The Jew And The Carrot

Break Fast Traditions From Around the Globe

By Katherine Martinelli

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With Yom Kippur upon us, thoughts of fasting loom. But take solace: Jews are not alone in this practice. Fasting is observed by religions around the world. While the reason, time of year, length, and type of fast vary greatly, almost every ends with a traditional but sumptuous meal.

Through the ages fasting has been prescribed as a way to repent, reflect, and become closer to whichever god one believes in. It is one of the five pillars of Islam, and during the month of Ramadan it is required that all able Muslim adults refrain from food, drink, and intercourse from sunrise to sunset each day. It signifies devotion to god and is supposed to teach observers about patience, restraint and kindness.

During Ramadan observant Muslims break the daily fast at sundown with Iftar — a large, often communal feast. Israeli editor and cookbook author Janna Gur notes in “The Book of New Israeli Food” that “Paradoxically, the Ramadan fast has given rise to some exquisite culinary customs. Families gather at sunset for a large traditional meal followed by a selection of delectable sweets. During the evening hours friends and relatives visit back and forth bearing more sweet offerings…”

After a glass of water, dates are one of the most traditional foods to break the fast since Muhammad is said to have done the same. Dishes like harira (a soup of Moroccan decent made of lamb, lentils, chickpeas, and tomatoes) and light salads easy diners’ stomachs ack into eating after a day of restraint. Malfoof, a kind of stuffed cabbage is also common, and festive lamb ouzi, spit-roasted lamb stuffed with spices, rice, and nuts, is a popular main course. The greatest feast is at the end of the month of Ramadan on Eid ul-Fitr.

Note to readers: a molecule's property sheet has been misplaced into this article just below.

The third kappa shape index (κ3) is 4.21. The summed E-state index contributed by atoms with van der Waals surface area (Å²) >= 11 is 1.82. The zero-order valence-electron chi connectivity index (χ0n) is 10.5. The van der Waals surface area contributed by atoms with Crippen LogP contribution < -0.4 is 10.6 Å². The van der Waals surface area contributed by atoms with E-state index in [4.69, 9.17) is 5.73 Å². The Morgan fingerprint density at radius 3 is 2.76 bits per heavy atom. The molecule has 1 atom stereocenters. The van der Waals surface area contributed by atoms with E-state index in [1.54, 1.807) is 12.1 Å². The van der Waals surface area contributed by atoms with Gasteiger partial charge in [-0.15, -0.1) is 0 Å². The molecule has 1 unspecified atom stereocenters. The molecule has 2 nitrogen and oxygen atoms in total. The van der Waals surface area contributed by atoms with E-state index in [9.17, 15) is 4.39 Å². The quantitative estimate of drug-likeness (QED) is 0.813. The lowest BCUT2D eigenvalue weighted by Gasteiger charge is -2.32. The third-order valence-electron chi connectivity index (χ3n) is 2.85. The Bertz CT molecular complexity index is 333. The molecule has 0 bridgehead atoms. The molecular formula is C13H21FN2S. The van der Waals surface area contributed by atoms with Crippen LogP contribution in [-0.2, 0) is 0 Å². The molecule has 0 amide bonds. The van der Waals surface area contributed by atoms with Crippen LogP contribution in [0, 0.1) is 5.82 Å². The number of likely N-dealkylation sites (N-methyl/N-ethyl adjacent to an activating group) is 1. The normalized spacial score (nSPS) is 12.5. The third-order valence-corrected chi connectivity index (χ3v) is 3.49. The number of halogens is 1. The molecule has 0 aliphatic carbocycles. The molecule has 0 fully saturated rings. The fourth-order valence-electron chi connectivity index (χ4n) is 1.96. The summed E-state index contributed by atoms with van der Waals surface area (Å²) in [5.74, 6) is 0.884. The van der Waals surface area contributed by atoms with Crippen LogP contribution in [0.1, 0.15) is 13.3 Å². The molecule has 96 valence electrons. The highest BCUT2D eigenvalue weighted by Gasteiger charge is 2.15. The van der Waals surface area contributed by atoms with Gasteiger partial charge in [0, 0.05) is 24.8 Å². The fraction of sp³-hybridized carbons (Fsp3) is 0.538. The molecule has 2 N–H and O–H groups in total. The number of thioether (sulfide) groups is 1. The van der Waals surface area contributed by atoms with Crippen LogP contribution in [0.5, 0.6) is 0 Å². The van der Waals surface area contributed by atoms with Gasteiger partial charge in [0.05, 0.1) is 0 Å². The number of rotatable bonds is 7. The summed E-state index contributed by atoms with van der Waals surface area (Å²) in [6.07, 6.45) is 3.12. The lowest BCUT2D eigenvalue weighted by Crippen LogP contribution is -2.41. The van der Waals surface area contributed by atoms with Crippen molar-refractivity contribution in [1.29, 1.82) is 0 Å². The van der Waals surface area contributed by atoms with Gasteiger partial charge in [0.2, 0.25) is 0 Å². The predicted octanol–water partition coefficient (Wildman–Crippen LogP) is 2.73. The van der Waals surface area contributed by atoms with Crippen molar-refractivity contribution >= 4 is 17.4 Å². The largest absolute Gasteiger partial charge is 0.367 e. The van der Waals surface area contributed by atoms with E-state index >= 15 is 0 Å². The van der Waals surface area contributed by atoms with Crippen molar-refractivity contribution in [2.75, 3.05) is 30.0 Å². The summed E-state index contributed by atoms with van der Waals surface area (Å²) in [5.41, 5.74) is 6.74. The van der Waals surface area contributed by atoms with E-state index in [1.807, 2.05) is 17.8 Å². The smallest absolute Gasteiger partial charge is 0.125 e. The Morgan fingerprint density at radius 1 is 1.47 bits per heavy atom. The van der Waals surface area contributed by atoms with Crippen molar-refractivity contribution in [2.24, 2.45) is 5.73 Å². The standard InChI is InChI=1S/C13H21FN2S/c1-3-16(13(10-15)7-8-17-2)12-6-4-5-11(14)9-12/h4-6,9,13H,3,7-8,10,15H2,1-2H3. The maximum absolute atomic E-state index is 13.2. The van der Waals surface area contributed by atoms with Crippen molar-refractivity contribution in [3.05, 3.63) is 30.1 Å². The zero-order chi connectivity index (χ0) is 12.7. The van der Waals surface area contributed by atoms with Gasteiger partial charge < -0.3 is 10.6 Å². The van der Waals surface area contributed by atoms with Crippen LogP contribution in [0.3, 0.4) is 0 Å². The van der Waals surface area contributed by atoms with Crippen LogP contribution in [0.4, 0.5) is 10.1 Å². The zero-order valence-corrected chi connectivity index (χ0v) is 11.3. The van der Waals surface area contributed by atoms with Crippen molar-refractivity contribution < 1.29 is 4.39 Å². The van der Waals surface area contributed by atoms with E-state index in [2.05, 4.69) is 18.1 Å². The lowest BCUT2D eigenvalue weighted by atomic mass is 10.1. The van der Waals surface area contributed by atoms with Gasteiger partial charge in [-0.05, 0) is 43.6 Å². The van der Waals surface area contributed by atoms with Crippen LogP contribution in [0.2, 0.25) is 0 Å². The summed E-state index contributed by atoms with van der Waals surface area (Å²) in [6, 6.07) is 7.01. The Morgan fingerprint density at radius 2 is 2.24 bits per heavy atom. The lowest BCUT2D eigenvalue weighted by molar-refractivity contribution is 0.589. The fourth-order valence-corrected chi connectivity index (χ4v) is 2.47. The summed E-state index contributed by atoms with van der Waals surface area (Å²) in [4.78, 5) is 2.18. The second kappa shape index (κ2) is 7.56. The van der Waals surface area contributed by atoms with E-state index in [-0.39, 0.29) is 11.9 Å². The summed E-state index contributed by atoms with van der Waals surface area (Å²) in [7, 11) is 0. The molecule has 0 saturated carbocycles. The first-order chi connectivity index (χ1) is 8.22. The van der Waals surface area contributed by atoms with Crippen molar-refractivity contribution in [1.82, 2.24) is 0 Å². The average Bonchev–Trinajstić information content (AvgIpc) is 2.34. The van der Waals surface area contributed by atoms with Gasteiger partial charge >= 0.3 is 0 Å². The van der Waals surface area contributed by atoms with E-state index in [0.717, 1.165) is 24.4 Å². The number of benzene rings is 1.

Catholics and the Eastern Orthodox change their eating habits during Lent in repentance and commemoration of Jesus’ 40 day fast in the desert following his baptism where he rejected the devil’s temptations. During this time, observant Catholics fast on Ash Wednesday and Good Friday and abstain from meat every Friday. However, the definition of a fast is slightly different than that for Yom Kippur or Ramadan — it permits beverages, a small breakfast and one main meal.

Fish dishes are particularly popular during Lent (especially on Fridays) and take the form of everything from fish sticks to fish stew depending on geography, but baccala, or salt cod, is one of the most traditional dishes. The end of the Lent is marked by Easter, which has many culinary traditions to celebrate Jesus’s ascent to heaven. Lamb dishes, which are a nod to the sacrificial lamb, and hot cross buns that represent the crucifixion are typically served as friends, families, and religious communities convene to honor the holiday.

In Hinduism Maha Shivaratri is a 24-hour fast practiced to varying extents to honor the god Shiva. Some fast completely, while others partake in only fruit and water. Others allow themselves one meal made from boiled potatoes. Devotees are expected to stay up all night worshipping at a Shiva temple, and it is a time for communities to come together in devotion. Often the fast is broken by eating panchamrita, the food offerings used in Hindu worship made from honey, sugar, milk, yogurt, and clarified butter.

Of course, there are as many breaking of the fast traditions among Jews as there are recipes for chicken soup. Ashkenazim typically tend to steer towards brunch foods (literally enjoying break-fast). Others opt for kugel, blintzes, cheesecake, or other dairy fare that is easy on the stomach and can be prepared in advance. Either way, the breaking of the fast is a group affair that brings friends and family together.

In Morocco many Jews eat harira much as Muslims do during Iftar. In Greece and Turkey, poached fish, tzatziki and bourekas are served, while Chicken Paprikash is common in Hungary, doughnuts are munched on in Italy, and apple cake in enjoyed in Holland.

Regardless of culture, religion, ethnicity or geography, the breaking of the fast seems to have one thing in common (besides being a welcome end to a growling stomach): community. Typically break-fasts are communal events where friends and family gather for a meal and to celebrate a shared belief and experience.

A parting food for thought: If you think fasting once a year on Yom Kippur is tough, try being Mormon. They are encouraged to fast the first Sunday of every month for 24 hours.

What Yom Kippur breaking of the fast traditions do you practice? Let us know in the comments!

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